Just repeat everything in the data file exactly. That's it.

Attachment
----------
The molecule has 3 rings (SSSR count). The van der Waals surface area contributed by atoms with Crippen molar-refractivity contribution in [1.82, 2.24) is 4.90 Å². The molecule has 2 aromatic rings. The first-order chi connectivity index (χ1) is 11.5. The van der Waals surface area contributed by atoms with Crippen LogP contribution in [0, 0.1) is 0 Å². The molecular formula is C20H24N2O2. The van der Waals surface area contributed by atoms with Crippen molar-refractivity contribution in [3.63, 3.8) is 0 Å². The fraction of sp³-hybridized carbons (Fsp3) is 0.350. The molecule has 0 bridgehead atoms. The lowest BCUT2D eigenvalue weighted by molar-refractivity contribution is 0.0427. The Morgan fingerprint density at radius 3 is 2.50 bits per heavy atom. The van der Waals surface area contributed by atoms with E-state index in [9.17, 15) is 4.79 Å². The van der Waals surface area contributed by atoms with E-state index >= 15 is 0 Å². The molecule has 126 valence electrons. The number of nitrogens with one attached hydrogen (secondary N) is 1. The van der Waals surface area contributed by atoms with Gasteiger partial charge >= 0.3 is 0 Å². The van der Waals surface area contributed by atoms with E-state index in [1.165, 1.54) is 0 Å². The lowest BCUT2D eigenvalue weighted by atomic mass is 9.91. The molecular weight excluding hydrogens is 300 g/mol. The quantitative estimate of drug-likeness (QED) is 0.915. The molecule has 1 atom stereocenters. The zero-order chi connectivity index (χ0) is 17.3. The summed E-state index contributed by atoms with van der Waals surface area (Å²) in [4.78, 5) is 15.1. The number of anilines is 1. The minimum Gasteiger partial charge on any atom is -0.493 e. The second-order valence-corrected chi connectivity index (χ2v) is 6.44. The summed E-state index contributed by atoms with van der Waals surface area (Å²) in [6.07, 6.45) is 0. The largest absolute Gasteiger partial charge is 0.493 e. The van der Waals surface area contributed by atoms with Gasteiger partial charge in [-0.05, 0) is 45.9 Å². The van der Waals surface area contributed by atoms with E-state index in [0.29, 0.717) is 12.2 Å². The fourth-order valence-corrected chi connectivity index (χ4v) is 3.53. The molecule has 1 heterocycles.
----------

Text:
The molecule has 3 rings (SSSR count). The van der Waals surface area contributed by atoms with Crippen molar-refractivity contribution in [1.82, 2.24) is 4.90 Å². The molecule has 2 aromatic rings. The first-order chi connectivity index (χ1) is 11.5. The van der Waals surface area contributed by atoms with Crippen LogP contribution in [0, 0.1) is 0 Å². The molecular formula is C20H24N2O2. The van der Waals surface area contributed by atoms with Crippen molar-refractivity contribution in [3.63, 3.8) is 0 Å². The fraction of sp³-hybridized carbons (Fsp3) is 0.350. The molecule has 0 bridgehead atoms. The lowest BCUT2D eigenvalue weighted by molar-refractivity contribution is 0.0427. The Morgan fingerprint density at radius 3 is 2.50 bits per heavy atom. The van der Waals surface area contributed by atoms with E-state index in [9.17, 15) is 4.79 Å². The van der Waals surface area contributed by atoms with E-state index >= 15 is 0 Å². The molecule has 126 valence electrons. The number of nitrogens with one attached hydrogen (secondary N) is 1. The van der Waals surface area contributed by atoms with Gasteiger partial charge >= 0.3 is 0 Å². The van der Waals surface area contributed by atoms with E-state index in [1.165, 1.54) is 0 Å². The lowest BCUT2D eigenvalue weighted by atomic mass is 9.91. The molecular weight excluding hydrogens is 300 g/mol. The quantitative estimate of drug-likeness (QED) is 0.915. The molecule has 1 atom stereocenters. The zero-order chi connectivity index (χ0) is 17.3. The summed E-state index contributed by atoms with van der Waals surface area (Å²) in [4.78, 5) is 15.1. The number of anilines is 1. The minimum Gasteiger partial charge on any atom is -0.493 e. The second-order valence-corrected chi connectivity index (χ2v) is 6.44. The summed E-state index contributed by atoms with van der Waals surface area (Å²) in [6.07, 6.45) is 0. The largest absolute Gasteiger partial charge is 0.493 e. The van der Waals surface area contributed by atoms with Gasteiger partial charge in [-0.05, 0) is 45.9 Å². The van der Waals surface area contributed by atoms with E-state index in [0.29, 0.717) is 12.2 Å². The fourth-order valence-corrected chi connectivity index (χ4v) is 3.53. The molecule has 1 heterocycles.